TORONTO — Some of the most active companies traded Monday on the Toronto Stock Exchange:
Toronto Stock Exchange (15,948.91, up 94.84 points.)
Bombardier Inc. (TSX:BBD.B). Industrials. Up 11 cents, or 23.4 per cent, to 58 cents on 35.1 million shares.
HEXO Corp. (TSX:HEXO). Health care. Up 48 cents, or 44.4 per cent, to $1.56 on 32.6 million shares.
Baytex Energy Corp. (TSX:BTE). Energy. Up 10 cents, or 11.9 per cent, to 94 cents on 20.9 million shares.
Air Canada (TSX:AC). Industrials. Up $3.10, or 15.28 per cent, to $23.39 on 16.7 million shares.
Canadian Natural Resources Ltd. (TSX:CNQ). Energy. Up 39 cents, or 1.35 per cent, to $29.25 on 16.4 million shares.
Manulife Financial Corp. (TSX:MFC). Financials. Up 58 cents, or 2.97 per cent, to $20.10 on 16 million shares.
Business in the news:
OIL AND GAS SECTOR — New forecasts show dramatically lower expectations for 2020 capital spending in the oil and gas sector both nationally and in Alberta, the province that produces 65 per cent of the country's natural gas and 82 per cent of its oil. The Canadian Association of Petroleum Producers now estimates that $23.3 billion will be spent in the oil and gas production sector in Canada this year, down from about $37 billion in its January forecast. Producers have announced billions of dollars in budget cuts since the start of the year to cope with lower oil prices as global energy demand plummets due to measures taken to control the COVID-19 pandemic.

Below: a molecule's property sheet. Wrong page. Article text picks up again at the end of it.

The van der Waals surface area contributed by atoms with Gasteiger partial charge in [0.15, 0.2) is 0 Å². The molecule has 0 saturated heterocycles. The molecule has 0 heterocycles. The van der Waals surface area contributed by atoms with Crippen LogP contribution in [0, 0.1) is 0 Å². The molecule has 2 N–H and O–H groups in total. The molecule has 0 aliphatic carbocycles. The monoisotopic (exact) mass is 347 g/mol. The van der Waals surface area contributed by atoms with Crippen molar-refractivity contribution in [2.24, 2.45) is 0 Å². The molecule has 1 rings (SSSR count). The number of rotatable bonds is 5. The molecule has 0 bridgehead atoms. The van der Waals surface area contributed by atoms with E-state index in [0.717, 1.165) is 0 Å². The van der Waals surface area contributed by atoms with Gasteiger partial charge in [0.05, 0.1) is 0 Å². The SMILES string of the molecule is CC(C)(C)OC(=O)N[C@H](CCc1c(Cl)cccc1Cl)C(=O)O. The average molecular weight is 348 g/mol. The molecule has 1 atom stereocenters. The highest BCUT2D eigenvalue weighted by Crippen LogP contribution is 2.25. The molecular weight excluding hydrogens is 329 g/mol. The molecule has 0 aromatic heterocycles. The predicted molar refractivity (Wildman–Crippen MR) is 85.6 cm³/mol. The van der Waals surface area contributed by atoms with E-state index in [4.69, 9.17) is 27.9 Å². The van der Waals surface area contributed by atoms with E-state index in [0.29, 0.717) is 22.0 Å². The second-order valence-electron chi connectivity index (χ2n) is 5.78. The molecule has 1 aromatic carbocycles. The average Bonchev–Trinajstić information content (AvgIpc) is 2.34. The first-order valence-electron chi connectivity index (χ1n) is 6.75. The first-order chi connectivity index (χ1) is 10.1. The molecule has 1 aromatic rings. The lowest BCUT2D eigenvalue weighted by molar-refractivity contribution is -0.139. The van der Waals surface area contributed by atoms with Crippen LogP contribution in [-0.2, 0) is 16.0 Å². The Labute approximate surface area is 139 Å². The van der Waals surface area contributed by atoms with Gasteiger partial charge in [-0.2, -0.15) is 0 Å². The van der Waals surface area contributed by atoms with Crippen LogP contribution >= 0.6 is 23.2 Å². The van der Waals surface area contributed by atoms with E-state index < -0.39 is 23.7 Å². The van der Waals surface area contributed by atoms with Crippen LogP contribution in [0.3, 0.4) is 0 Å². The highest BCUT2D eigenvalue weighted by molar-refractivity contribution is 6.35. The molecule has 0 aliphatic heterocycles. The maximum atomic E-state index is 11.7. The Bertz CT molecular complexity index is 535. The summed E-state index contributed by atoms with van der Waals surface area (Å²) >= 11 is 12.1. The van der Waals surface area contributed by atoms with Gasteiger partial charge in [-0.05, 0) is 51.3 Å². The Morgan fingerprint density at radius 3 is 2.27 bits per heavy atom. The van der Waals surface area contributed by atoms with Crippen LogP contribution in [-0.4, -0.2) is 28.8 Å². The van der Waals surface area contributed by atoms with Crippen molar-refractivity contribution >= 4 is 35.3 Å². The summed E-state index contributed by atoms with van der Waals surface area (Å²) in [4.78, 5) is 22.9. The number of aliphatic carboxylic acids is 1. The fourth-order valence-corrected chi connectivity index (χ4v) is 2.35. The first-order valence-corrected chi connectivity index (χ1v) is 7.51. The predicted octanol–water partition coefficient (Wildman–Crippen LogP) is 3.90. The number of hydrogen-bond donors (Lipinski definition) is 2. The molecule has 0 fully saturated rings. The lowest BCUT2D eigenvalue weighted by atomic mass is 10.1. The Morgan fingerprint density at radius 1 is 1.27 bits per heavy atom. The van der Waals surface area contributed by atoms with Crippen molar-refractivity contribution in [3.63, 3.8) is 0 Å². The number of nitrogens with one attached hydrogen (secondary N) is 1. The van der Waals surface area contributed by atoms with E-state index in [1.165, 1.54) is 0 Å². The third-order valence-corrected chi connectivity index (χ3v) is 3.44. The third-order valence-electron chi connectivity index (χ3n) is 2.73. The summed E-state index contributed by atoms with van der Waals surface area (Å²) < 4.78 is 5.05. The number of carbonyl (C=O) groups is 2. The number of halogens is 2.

COMMERCIAL EVICTIONS — The Ontario government is putting a temporary ban on commercial evictions to help small business owners who are struggling to pay their rent amid the COVID-19 fallout. Premier Doug Ford announced the moratorium on Monday which applies to small businesses who qualify for the Canada Emergency Commercial Rent Assistance program (CECRA), where their revenues have dropped at least 70 per cent due to the pandemic. Ford outlined the details at a news conference, saying the ban will take effect for evictions as of June 3 and last until Aug. 31.
COVID-WORK-INEQUALITY — Women, along with people with higher earnings and those with more education, are more likely to be able to work from home and therefore less likely to suffer a loss of employment income due to measures to limit the spread of COVID-19, according to a new report. Canadians who can work from home, much like those in essential services and those whose jobs allow physical distancing, are less likely to have been laid off or have their hours reduced since the pandemic began, Statistics Canada said in a report on employment inequality released Monday. The agency said about 40 per cent of Canadians are in jobs that can be done from home and those jobs will continue to be attractive for their work-life balance options even after the pandemic is over.
This report by The Canadian Press was first published June 8, 2020.
The Canadian Press